Barry Took

Comedian, scriptwriter, presenter

Born: 19 June, 1928, in Wood Green, London

Died: 31 March, 2002, London, aged 73

BARRY Took, who was once described as one of the funniest men in Britain, started his career as a stand-up comic and then developed into one of the best known and most successful radio scriptwriters of his generation.

He was responsible for celebrated series such as Round the Horne, The Army Game, Take It From Here, Educating Archie and Bootsie and Snudge. Not only that: he invented the television hit Monty Python’s Flying Circus and became a master of quiz shows including Radio 4’s News Quiz. Took also wrote and presented the hugely successful TV series, Points of View.

But his life was dogged for years by self-doubt, depression, domestic problems and ill-health. His two marriages ended unhappily and as a child he was overshadowed by his more academic elder brother, Philip, a brilliant student who went on to work for the American space programme before dying as a young man.

In his twenties, Took underwent the old-fashioned in-depth Freudian psychoanalysis, four hours a week, every week for four years. "I could not be the clever one in the family, so I decided to be the funny one," he said.

However, Took was the man who set the nation laughing in the austere postwar years, and few people outside his own set were aware of the problems that beset him.

Born in Wood Green, north London, he was eight when his mother told him he was an unwanted child and that his arrival had put such financial strain on the family that it gave his father a nervous breakdown. His mother’s words shook him to the core and his friends say that his confidence never fully recovered from the shock.

He left school at 15 and worked as an office boy in Tin Pan Alley and a cinema projectionist before doing his two years’ National Service in the Royal Air Force, where he played the trumpet, organised revues and met his first wife, Dorothy Bird. Although the marriage produced two sons and a daughter, it broke up after a few years. He wanted a life in show business. She wanted him to have a nine-to-five job. And he was drinking heavily.

Took started working as a stage hand and comic. In his autobiography, A Point of View, he recalled that he once did 12 shows in Wolverhampton without raising a single laugh.

It was when he was on tour in 1957 that he met Marty Feldman. Together they created and wrote some of the funniest and most successful radio shows of the Sixties. Their output was prodigious. In a typical week they would write two segments of Take It From Here, two-thirds of We’re in Business (a Harry Worth radio vehicle), and an episode of The Army Game. In addition there would be Educating Archie and Late Extra to deal with.

A modern sitcom writer would feel he was doing well to get ten episodes a year on air, but the first series of Bootsie and Snudge was 39 shows. Took and Feldman wrote more than 100 episodes by the end, while Round the Horne ran for over 60 episodes and seldom took more than two mornings to write.

By the time he was 30, Took had hit the big time. "My income shot up from 17 a week to 200."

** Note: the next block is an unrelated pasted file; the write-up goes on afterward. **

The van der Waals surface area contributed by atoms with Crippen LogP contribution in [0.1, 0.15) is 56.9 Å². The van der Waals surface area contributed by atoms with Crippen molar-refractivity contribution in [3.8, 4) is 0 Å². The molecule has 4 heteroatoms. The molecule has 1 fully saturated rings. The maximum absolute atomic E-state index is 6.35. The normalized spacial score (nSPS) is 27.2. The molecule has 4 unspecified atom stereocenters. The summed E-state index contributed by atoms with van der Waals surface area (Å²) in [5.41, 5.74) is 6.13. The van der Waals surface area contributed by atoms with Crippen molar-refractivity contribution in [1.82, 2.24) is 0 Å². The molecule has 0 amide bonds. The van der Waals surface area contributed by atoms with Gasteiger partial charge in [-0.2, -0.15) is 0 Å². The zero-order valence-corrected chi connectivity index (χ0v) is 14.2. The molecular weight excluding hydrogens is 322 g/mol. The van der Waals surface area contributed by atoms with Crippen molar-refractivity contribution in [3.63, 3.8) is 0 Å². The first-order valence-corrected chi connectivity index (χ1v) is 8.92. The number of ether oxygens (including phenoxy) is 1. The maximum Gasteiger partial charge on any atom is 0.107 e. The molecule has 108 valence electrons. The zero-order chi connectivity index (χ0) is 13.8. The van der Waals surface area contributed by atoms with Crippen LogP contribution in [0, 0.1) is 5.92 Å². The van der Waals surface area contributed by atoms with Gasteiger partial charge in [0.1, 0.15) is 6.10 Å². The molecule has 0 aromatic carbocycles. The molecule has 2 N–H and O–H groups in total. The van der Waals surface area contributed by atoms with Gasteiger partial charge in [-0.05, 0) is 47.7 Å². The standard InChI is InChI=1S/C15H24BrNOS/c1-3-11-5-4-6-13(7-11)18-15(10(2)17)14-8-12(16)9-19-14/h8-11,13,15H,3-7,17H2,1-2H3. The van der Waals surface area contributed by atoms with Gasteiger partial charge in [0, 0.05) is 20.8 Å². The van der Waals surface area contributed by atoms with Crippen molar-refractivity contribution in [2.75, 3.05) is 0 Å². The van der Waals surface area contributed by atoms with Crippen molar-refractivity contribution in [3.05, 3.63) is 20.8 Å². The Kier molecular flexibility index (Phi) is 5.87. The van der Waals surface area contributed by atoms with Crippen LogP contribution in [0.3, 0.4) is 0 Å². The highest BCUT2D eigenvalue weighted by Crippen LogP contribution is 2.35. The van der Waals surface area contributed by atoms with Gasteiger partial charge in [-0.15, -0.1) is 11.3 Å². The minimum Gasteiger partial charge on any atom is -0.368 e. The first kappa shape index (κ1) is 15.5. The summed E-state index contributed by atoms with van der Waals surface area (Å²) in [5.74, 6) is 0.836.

In 1964, he married Lynden Leonard. The marriage lasted for some 30 years, but finally she left him.

Meanwhile, his partnership with Feldman, who was suffering from manic depression, began to get difficult. Feldman wanted to get back on stage, but Took was not interested. "I’d had my share of fear," he said.

After the partnership ended, Took said: "Writing partnerships are like marriage without the sex. And they rarely last more than ten years."

Although his working life involved a succession of comedians, he once said: "I don’t like comedians very much because I don’t like neurotic people. I think they should go and get cured. I’m mad, too, but I’m as cured as I can get."

Soon after his second marriage, Took was signed up as a consultant by Michael Mills, head of comedy at BBC television. Mills was later to say of him: "The thing about bloody Took is he asks you a question and halfway through you realise he’s giving you a bloody order. Like Baron von Richthofen."

He became known as Baron von Took and that in turn led to Baron von Took’s Flying Circus, which eventually became Monty Python’s Flying Circus.

Then he went to America to work on Laugh In. Took became head of Light Entertainment at Thames, but left after a row.

There followed a bad patch when he was nearly bankrupt and developed cancer of the bladder. But he recovered, after numerous operations and by this time was writing film reviews for Punch magazine, doing panel games for radio and Points of View on TV.

One of his producers, Richard Wilcox, said: "Barry mellowed. Writers do get older, and they sort of lose their anger. A comedy writer must have anger to make jokes." It was said of him that Took had enough original talent to become a huge performing star, but he lacked one essential quality: if anyone rejected him, he would not fight back.

A stroke a few years ago left him with speech difficulties and problems with writing. But he was philosophical about his plight - by now he was living alone, having to learn to look after himself at the age of 70. "There are people worse off than me. I’ve had a very long run. I’m fine really. I’m just old," he said.